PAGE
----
The trend of our growing advisory revenue faster than the 9 big banks, which are our primary competition has been in place for some time. Coming into 2012, we had grown our advisory revenue 39% over the preceding 33 years. While the aggregate advisory revenue of the big banks group actually fell 17%. We are pleased that this trend towards significantly increased market share remain very much in place in the first quarter.

In terms of the diversity of our revenue base, we focus on breadth of industry coverage, geographic diversity and offering many types of advice outside of traditional M&A advisory including financing and restructuring advisory and capital advisory or fund placement. It's the breadth of our revenue sources that it's allowed us to outperform expectations each of the past four quarters.

In the first quarter, we again earned almost half our revenue outside North America. Australia made a smaller contribution than in recent quarters, although the strength of our franchise there is highlighted by our firm recently receiving the award of Australia Independent Bank of the year from ACQ Finance Magazine. But Europe showed significant improvement, despite what are still very difficult market conditions there.

By industry, we also showed good breadth. As listed in our press release, we completed 10 transactions in the first quarter across the range of industries and this industry breadth is similar to the range of industries that are active in our pipeline of ongoing advisory assignments.

Lastly, in addition to solid M&A advisory revenue, we had increased contribution from financing and restructuring advisory during the quarter and a moderate contribution from capital advisory, which we expect will continue to grow as a contributor over the course of the year or beyond. While it is too early in the year to predict how these trends will play out over the course of 2012, based on what we're seeing today, we expect the diversity of our revenue to continue across geographies, industries and types of advice.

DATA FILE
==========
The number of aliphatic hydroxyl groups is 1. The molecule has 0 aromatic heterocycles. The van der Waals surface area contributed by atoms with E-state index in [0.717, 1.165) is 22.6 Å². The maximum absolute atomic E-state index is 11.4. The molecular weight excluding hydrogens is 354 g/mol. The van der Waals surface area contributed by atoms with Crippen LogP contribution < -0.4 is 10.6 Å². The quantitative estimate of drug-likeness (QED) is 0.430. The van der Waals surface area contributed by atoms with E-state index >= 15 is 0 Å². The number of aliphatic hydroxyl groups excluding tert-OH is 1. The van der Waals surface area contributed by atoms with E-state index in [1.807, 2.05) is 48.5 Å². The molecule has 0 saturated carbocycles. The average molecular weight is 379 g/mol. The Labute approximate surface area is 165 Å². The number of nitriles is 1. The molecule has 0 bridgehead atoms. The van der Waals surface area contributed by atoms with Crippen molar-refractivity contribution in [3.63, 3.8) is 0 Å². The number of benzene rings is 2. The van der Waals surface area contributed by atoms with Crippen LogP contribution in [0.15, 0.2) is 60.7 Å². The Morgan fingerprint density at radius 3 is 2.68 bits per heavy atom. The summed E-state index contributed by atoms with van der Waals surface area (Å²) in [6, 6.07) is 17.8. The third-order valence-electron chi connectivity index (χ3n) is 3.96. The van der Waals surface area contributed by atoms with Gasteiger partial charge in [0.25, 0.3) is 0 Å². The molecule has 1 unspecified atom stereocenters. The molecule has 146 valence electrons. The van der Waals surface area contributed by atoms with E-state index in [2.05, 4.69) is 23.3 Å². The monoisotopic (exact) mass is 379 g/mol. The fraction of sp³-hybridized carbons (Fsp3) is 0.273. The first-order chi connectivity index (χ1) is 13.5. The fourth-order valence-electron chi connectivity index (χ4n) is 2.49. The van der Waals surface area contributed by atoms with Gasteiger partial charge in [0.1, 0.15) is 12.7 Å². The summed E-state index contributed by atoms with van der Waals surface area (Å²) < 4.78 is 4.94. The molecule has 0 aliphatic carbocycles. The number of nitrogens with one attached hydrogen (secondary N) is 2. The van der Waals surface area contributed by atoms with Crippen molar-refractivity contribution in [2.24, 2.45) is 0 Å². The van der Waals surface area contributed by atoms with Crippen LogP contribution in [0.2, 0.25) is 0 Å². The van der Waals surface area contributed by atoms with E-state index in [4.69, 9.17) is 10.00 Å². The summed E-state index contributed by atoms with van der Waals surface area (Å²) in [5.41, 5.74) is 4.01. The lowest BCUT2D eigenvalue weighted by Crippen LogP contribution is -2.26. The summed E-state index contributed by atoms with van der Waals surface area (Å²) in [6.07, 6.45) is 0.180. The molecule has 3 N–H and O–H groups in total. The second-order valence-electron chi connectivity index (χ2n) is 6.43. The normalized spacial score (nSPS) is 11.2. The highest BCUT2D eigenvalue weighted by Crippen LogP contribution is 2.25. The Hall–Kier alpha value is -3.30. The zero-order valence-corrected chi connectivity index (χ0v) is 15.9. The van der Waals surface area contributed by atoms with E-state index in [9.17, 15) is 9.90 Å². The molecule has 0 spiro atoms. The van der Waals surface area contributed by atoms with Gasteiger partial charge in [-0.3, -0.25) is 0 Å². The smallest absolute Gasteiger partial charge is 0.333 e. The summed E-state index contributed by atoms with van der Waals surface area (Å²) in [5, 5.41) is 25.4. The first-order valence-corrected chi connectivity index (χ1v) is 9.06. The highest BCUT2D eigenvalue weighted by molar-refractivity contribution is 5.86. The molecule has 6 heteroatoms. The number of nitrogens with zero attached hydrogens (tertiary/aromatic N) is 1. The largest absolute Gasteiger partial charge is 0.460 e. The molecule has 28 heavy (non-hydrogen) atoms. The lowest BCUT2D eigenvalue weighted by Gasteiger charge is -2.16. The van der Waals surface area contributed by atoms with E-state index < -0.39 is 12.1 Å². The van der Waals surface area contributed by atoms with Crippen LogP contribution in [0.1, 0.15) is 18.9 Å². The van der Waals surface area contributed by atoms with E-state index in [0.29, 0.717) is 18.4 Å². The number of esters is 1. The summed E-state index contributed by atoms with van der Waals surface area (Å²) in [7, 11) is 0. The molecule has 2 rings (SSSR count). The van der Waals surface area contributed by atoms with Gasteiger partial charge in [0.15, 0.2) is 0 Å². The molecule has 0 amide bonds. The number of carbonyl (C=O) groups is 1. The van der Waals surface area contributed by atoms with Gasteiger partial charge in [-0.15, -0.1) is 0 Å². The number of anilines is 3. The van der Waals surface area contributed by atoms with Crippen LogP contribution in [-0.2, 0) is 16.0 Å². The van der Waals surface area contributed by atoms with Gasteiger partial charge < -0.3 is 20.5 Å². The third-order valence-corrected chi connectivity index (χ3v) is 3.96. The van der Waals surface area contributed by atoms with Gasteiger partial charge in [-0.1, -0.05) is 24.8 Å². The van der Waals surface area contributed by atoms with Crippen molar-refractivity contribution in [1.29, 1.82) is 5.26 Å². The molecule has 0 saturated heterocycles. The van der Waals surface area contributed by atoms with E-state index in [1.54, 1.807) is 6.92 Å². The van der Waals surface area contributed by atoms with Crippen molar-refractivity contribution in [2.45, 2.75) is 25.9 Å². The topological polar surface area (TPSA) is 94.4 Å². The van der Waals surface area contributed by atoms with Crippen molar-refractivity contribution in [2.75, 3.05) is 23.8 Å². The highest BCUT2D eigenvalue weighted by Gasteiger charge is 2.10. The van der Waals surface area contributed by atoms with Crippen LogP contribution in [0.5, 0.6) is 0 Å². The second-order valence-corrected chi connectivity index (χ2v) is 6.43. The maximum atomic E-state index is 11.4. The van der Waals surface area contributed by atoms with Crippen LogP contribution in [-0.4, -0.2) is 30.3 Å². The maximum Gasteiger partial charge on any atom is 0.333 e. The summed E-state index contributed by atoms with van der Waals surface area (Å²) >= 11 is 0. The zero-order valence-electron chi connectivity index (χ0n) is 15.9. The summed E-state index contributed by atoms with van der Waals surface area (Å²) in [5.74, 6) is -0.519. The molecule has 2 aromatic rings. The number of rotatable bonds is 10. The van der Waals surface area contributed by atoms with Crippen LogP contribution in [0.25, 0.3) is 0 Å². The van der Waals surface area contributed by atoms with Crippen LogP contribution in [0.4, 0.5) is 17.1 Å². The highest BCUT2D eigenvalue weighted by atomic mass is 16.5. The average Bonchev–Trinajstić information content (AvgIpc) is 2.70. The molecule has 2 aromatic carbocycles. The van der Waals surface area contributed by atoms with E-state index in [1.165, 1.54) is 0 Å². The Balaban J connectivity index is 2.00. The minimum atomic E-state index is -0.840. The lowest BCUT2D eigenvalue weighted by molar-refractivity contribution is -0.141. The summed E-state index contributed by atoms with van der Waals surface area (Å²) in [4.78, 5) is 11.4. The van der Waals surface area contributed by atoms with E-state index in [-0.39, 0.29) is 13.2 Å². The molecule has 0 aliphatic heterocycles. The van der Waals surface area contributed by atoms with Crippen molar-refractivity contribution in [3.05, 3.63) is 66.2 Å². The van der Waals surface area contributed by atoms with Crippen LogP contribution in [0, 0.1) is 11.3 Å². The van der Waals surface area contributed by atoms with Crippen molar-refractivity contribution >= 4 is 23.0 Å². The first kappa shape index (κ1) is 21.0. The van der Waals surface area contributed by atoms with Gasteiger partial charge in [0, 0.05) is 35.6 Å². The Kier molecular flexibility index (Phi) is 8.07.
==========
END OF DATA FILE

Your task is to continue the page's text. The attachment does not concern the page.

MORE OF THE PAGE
Finally, as it relates to revenue, let me say a few words on current market conditions. Obviously, it's been a couple of years now of two steps forward and almost two steps back in the transaction environment and the last few months have reinforced that there will not be a straight line recovery. However our sense is that conditions are improving and based on what we are seeing today we do not expect the very weak market activity levels observed in the first quarter to be indicative of our full year activity levels will be at year end.

By region North America feels like it is improving with many major companies looking to accomplish strategic objectives in the M&A market. In Europe clearly there's still uncertainty, but we also see encouraging signs there and Australia remains active.

Finally, financing and restructuring advisory, we are seeing a modest increase in activity despite strong financing markets and I've made clear, that our capital advisory business is in its early stages of development. So we expect that business to continue to grow.

Putting all that together, we feel like the year got off to a decent start for us, but then our revenue opportunity for the full year is weighted toward the second half, given the low level of deal announcements in recent months. The fact that our run rate or retainer revenue continues to grow, certainly bodes well for increased transaction activity going forward across our businesses in regions.

Now I'll turn it over to Richard.

Richard Lieb

Thank you, Scott. I'm going to cover four major topics today. Compensation cost, non-compensation cost, dividend and share repurchases. And finally I'll provide an update on continuing liquidation of our remaining principal investments including the status of our 10b5-1 program for our Iridium shares.